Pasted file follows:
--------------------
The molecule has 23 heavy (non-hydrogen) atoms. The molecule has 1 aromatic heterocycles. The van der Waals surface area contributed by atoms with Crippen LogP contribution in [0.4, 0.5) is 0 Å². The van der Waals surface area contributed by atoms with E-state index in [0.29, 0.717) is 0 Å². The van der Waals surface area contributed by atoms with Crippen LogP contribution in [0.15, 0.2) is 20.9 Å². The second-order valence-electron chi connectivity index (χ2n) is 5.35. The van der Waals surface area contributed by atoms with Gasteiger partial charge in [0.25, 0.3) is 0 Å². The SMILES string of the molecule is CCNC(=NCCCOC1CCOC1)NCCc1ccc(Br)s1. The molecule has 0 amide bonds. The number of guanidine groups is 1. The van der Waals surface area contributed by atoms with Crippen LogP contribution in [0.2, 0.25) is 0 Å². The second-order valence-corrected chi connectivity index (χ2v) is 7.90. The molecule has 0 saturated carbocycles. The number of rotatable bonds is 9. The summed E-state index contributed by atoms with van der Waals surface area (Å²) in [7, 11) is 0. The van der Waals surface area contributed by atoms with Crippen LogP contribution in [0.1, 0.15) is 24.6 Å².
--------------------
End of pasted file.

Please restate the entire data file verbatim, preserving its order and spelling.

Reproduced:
The molecule has 23 heavy (non-hydrogen) atoms. The molecule has 1 aromatic heterocycles. The van der Waals surface area contributed by atoms with Crippen LogP contribution in [0.4, 0.5) is 0 Å². The van der Waals surface area contributed by atoms with E-state index in [0.29, 0.717) is 0 Å². The van der Waals surface area contributed by atoms with Crippen LogP contribution in [0.15, 0.2) is 20.9 Å². The second-order valence-electron chi connectivity index (χ2n) is 5.35. The van der Waals surface area contributed by atoms with Gasteiger partial charge in [0.25, 0.3) is 0 Å². The SMILES string of the molecule is CCNC(=NCCCOC1CCOC1)NCCc1ccc(Br)s1. The molecule has 0 amide bonds. The number of guanidine groups is 1. The van der Waals surface area contributed by atoms with Crippen LogP contribution in [0.2, 0.25) is 0 Å². The second-order valence-corrected chi connectivity index (χ2v) is 7.90. The molecule has 0 saturated carbocycles. The number of rotatable bonds is 9. The summed E-state index contributed by atoms with van der Waals surface area (Å²) in [7, 11) is 0. The van der Waals surface area contributed by atoms with Crippen LogP contribution in [0.1, 0.15) is 24.6 Å².